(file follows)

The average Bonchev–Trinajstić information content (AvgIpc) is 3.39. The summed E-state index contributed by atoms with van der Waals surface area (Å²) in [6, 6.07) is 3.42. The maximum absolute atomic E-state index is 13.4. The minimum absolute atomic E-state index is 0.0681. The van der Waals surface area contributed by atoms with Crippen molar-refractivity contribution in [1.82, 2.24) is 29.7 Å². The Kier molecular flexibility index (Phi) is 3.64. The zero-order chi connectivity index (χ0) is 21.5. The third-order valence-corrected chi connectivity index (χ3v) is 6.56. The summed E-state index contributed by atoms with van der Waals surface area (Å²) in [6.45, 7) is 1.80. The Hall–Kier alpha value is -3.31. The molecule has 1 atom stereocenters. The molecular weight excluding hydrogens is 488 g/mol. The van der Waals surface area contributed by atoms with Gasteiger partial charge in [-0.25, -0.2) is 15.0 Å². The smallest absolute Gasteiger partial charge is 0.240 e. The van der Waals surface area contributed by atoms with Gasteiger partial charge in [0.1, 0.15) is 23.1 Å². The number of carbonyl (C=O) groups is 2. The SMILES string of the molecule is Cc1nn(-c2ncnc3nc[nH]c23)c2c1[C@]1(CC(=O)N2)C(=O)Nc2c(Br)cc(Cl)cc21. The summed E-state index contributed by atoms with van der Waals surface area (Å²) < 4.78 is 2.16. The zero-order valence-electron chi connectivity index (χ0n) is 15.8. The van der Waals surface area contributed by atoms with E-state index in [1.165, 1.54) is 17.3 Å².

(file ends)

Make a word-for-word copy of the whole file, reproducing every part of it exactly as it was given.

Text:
The average Bonchev–Trinajstić information content (AvgIpc) is 3.39. The summed E-state index contributed by atoms with van der Waals surface area (Å²) in [6, 6.07) is 3.42. The maximum absolute atomic E-state index is 13.4. The minimum absolute atomic E-state index is 0.0681. The van der Waals surface area contributed by atoms with Crippen molar-refractivity contribution in [1.82, 2.24) is 29.7 Å². The Kier molecular flexibility index (Phi) is 3.64. The zero-order chi connectivity index (χ0) is 21.5. The third-order valence-corrected chi connectivity index (χ3v) is 6.56. The summed E-state index contributed by atoms with van der Waals surface area (Å²) in [6.45, 7) is 1.80. The Hall–Kier alpha value is -3.31. The molecule has 1 atom stereocenters. The molecular weight excluding hydrogens is 488 g/mol. The van der Waals surface area contributed by atoms with Gasteiger partial charge in [-0.25, -0.2) is 15.0 Å². The smallest absolute Gasteiger partial charge is 0.240 e. The van der Waals surface area contributed by atoms with Gasteiger partial charge in [0.1, 0.15) is 23.1 Å². The number of carbonyl (C=O) groups is 2. The SMILES string of the molecule is Cc1nn(-c2ncnc3nc[nH]c23)c2c1[C@]1(CC(=O)N2)C(=O)Nc2c(Br)cc(Cl)cc21. The summed E-state index contributed by atoms with van der Waals surface area (Å²) < 4.78 is 2.16. The zero-order valence-electron chi connectivity index (χ0n) is 15.8. The van der Waals surface area contributed by atoms with E-state index in [1.165, 1.54) is 17.3 Å².